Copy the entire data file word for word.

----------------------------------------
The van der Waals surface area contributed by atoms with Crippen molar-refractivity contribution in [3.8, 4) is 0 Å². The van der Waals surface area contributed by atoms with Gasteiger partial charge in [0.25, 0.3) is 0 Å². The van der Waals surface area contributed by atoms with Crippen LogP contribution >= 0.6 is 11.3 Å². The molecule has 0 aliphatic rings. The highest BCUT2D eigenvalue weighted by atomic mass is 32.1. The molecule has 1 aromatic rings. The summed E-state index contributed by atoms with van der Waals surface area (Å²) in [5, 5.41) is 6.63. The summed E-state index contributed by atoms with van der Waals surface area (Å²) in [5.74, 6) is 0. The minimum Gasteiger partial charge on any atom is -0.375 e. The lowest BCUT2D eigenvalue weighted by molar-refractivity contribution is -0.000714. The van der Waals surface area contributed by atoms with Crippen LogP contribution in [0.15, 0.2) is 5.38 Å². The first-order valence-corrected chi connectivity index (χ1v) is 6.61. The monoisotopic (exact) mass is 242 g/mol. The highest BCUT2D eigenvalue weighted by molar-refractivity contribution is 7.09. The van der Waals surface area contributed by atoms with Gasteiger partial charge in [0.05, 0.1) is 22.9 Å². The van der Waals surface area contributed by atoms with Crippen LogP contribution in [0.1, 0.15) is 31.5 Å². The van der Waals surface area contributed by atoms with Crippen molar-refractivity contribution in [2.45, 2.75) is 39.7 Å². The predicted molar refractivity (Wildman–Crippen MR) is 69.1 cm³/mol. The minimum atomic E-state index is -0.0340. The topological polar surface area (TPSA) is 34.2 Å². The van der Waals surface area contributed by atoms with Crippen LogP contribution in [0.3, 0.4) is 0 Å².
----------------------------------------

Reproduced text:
The van der Waals surface area contributed by atoms with Crippen molar-refractivity contribution in [3.8, 4) is 0 Å². The van der Waals surface area contributed by atoms with Gasteiger partial charge in [0.25, 0.3) is 0 Å². The van der Waals surface area contributed by atoms with Crippen LogP contribution >= 0.6 is 11.3 Å². The molecule has 0 aliphatic rings. The highest BCUT2D eigenvalue weighted by atomic mass is 32.1. The molecule has 1 aromatic rings. The summed E-state index contributed by atoms with van der Waals surface area (Å²) in [5, 5.41) is 6.63. The summed E-state index contributed by atoms with van der Waals surface area (Å²) in [5.74, 6) is 0. The minimum Gasteiger partial charge on any atom is -0.375 e. The lowest BCUT2D eigenvalue weighted by molar-refractivity contribution is -0.000714. The van der Waals surface area contributed by atoms with Crippen LogP contribution in [0.15, 0.2) is 5.38 Å². The first-order valence-corrected chi connectivity index (χ1v) is 6.61. The monoisotopic (exact) mass is 242 g/mol. The highest BCUT2D eigenvalue weighted by molar-refractivity contribution is 7.09. The van der Waals surface area contributed by atoms with Gasteiger partial charge in [0.05, 0.1) is 22.9 Å². The van der Waals surface area contributed by atoms with Crippen LogP contribution in [0.1, 0.15) is 31.5 Å². The van der Waals surface area contributed by atoms with Crippen molar-refractivity contribution in [2.45, 2.75) is 39.7 Å². The predicted molar refractivity (Wildman–Crippen MR) is 69.1 cm³/mol. The minimum atomic E-state index is -0.0340. The topological polar surface area (TPSA) is 34.2 Å². The van der Waals surface area contributed by atoms with Crippen LogP contribution in [0.3, 0.4) is 0 Å².